The Coming of Aryans : Mahabharata - Part I

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War at Kurukshetra Mahabharata is one of the two great epic poems of India. The other is the Ramayana. The Mahabharata is the longest poem in the world, made up of 220,000 lines divided into 18 sections. It was written in Sanskrit, the ancient sacred language of India, but it has been translated into many modern Indian languages because the story it tells is popular throughout India. Versions of the story of the poem have been shown on television both in India and in many other countries.

The word Mahabharata means Great King Bharata. The poem tells of the rivalries, disputes, and battles between the Kauravas and the Pandavas, two branches of the Bharata dynasty. The father of the Kauravas was called Dhritarashtra. Because he was blind he could not become king. His younger brother Pandu, father of the Pandavas, came to the throne instead. One day while on a hunting expedition, Pandu accidentally killed the wife of a sage, who got enraged and cursed Pandu that if ever he had sexual intercourse with any woman, he would die that very instance. Pandu later renounced his crown to become a religious hermit and went to the jungle with his two wives, Kunti and Madhvi. But one day, Pandu couldn't resist himself and had sex with Madhvi and thus died. Madhvi too self immolated herself and walked into her husband's funeral fire leaving behind her two sons Nakul and Sahadeva in custody of Kunti who already had three sons Yudhishtira, Bheem and Arjun. Thus, the five sons of Pandu, known as the Pandavas grew up in the guardianship of Kunti who is still remembered in modern Indian households as the ideal mother. Afterward, Dhritarashtra eventually became king. The sons of Dhritarashtra, the Kauravas, and their cousins, the five sons of Pandu, grew up together. But there was always great rivalry between the two families. This rivalry turned into deep resentment when it came to a question of who should inherit the kingdom. The maternal uncle of the Kauravas, Shakuni the king of Gandhar, was the prime person who kindled a fire of jealousy in the hearts of the Kauravas against the Pandavas and thus, is a major key to the battle of Mahabharata.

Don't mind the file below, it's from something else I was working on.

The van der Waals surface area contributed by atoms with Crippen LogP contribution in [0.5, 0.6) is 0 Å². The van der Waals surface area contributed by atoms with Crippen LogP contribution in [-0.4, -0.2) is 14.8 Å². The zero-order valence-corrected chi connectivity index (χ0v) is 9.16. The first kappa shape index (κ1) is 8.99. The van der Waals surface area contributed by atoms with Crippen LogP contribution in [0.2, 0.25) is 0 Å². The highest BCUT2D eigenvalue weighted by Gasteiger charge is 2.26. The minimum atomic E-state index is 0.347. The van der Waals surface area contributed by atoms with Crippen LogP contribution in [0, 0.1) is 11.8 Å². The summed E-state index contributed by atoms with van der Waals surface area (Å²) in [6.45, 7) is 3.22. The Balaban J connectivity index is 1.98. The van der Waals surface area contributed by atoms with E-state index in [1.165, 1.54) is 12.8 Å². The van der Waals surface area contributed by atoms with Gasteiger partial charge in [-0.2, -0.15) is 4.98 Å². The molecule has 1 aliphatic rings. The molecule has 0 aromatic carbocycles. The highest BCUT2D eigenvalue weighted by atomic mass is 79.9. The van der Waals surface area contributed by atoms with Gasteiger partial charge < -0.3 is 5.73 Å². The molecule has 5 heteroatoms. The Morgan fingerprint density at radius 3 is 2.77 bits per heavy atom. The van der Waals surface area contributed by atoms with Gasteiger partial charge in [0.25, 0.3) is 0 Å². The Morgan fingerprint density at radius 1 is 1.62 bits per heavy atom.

After a bitter quarrel, the Pandavas were exiled. The poem goes on to describe their many adventures, including a stay at the court of King Drupada. There, each of the brothers married his daughter, Draupadi. During their exile, the Pandavas met Krishna. They later recognized Krishna as an incarnation of the god Vishnu, whose power and advice strengthened the Pandavas in their subsequent battles against the Kauravas.


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